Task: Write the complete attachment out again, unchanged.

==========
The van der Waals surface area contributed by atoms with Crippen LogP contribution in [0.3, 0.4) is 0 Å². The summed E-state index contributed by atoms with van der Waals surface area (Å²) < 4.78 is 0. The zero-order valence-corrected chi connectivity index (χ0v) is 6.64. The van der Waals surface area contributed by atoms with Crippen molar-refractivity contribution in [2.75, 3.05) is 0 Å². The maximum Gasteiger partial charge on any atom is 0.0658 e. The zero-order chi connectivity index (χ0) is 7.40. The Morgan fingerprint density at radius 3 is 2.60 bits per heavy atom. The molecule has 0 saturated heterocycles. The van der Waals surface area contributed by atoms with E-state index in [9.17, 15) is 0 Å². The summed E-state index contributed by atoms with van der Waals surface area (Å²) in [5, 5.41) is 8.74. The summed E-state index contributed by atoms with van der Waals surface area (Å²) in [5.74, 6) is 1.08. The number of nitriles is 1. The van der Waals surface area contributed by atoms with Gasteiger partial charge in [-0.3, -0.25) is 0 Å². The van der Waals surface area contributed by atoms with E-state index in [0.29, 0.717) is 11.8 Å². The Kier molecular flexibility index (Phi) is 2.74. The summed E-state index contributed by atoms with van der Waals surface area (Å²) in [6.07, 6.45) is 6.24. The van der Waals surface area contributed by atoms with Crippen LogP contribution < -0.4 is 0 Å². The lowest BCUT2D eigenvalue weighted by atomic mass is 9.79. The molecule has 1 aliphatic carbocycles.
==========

The van der Waals surface area contributed by atoms with Crippen LogP contribution in [0.3, 0.4) is 0 Å². The summed E-state index contributed by atoms with van der Waals surface area (Å²) < 4.78 is 0. The zero-order valence-corrected chi connectivity index (χ0v) is 6.64. The van der Waals surface area contributed by atoms with Crippen molar-refractivity contribution in [2.75, 3.05) is 0 Å². The maximum Gasteiger partial charge on any atom is 0.0658 e. The zero-order chi connectivity index (χ0) is 7.40. The Morgan fingerprint density at radius 3 is 2.60 bits per heavy atom. The molecule has 0 saturated heterocycles. The van der Waals surface area contributed by atoms with E-state index in [9.17, 15) is 0 Å². The summed E-state index contributed by atoms with van der Waals surface area (Å²) in [5, 5.41) is 8.74. The summed E-state index contributed by atoms with van der Waals surface area (Å²) in [5.74, 6) is 1.08. The number of nitriles is 1. The van der Waals surface area contributed by atoms with Gasteiger partial charge in [-0.3, -0.25) is 0 Å². The van der Waals surface area contributed by atoms with E-state index in [0.29, 0.717) is 11.8 Å². The Kier molecular flexibility index (Phi) is 2.74. The summed E-state index contributed by atoms with van der Waals surface area (Å²) in [6.07, 6.45) is 6.24. The van der Waals surface area contributed by atoms with Crippen LogP contribution < -0.4 is 0 Å². The lowest BCUT2D eigenvalue weighted by atomic mass is 9.79. The molecule has 1 aliphatic carbocycles.